Main Elements of a Claim Under FISA § 1605A: Listed acts
They include the following:
For purposes of § 1605A, “torture” has the meaning given to that term in section 3 of the Torture Victim Protection Act of 1991: Torture means any act, directed against an individual in the offender’s custody or physical control, by which severe pain or suffering (other than pain or suffering arising only from or inherent in, or incidental to, lawful sanctions), whether physical or mental, is intentionally inflicted on that individual for such purposes as obtaining from that individual or a third person information or a confession, punishing that individual for an act that individual or a third person has committed or is suspected of having committed, intimidating or coercing that individual or a third person, or for any reason based on discrimination of any kind.
The term “extrajudicial killing” also has the meaning given in the Torture Victim Protection Act, namely, “a deliberate killing not authorized by a previous judgment pronounced by a regularly constituted court affording all the judicial guarantees which are recognized as indispensable by civilized peoples.” An assassination qualifies.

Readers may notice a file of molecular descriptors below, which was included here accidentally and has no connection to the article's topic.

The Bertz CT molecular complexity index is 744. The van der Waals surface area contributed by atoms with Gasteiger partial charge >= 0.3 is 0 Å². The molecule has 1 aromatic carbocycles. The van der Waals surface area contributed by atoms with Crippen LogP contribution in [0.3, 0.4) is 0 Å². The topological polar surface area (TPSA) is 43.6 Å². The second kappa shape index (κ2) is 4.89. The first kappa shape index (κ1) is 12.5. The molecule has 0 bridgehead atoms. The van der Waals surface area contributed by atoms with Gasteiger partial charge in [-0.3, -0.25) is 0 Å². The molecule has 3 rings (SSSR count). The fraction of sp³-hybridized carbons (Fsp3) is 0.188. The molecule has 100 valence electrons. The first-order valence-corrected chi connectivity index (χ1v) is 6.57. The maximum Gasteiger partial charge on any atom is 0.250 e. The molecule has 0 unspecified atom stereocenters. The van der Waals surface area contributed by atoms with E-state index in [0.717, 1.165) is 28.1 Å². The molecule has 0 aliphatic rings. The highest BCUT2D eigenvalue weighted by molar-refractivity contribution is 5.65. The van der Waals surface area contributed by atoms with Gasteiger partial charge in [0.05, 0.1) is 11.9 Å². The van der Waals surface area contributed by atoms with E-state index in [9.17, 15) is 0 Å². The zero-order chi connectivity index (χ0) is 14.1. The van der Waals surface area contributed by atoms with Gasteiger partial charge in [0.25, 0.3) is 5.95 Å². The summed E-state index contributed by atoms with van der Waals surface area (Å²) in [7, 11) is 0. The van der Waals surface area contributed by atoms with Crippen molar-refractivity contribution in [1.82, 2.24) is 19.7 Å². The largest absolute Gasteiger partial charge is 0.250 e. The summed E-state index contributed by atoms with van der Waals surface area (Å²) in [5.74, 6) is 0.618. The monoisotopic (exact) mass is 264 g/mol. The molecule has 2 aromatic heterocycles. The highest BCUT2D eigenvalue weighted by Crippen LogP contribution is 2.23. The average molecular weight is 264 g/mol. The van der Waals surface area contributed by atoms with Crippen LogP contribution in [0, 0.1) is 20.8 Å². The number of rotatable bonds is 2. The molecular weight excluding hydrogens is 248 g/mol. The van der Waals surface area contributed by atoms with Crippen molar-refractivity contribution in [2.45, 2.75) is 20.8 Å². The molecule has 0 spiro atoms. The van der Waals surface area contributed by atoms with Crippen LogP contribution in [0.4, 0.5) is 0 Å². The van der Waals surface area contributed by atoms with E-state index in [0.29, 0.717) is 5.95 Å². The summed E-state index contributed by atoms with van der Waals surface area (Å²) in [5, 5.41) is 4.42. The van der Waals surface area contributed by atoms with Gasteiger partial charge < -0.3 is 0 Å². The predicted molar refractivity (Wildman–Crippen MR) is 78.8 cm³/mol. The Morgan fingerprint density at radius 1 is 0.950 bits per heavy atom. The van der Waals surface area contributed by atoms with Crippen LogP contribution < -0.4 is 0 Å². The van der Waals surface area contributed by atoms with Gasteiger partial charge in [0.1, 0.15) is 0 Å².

The statute defines “aircraft sabotage” by reference to Article 1 of the 1971 Convention for the Suppression of Unlawful Acts Against the Safety of Civil Aviation, commonly referred to as the Montreal Convention. d. Hostage taking The statute adopts the definition of “hostage taking” used in Article 1 of the International Convention Against the Taking of Hostages, according to which hostage taking occurs when a person “seizes or detains and threatens to kill, to injure or to continue to detain another person . . . in order to compel a third party. . . to do or abstain from doing any act as an explicit or implicit condition for the release of the hostage. . . .”
Material support or resources
This statutory element incorporates the broad meaning given to the term “material support or resources” in the Anti-Terrorism Act, which lists various types of support, including “any property, tangible or intangible, or service, including currency or monetary instruments or financial securities, financial services, lodging, training, expert advice or assistance, safehouses, false documentation or identification, communications equipment, facilities, weapons, lethal substances, explosives, personnel . . ., and transportation, except medicine or religious materials.”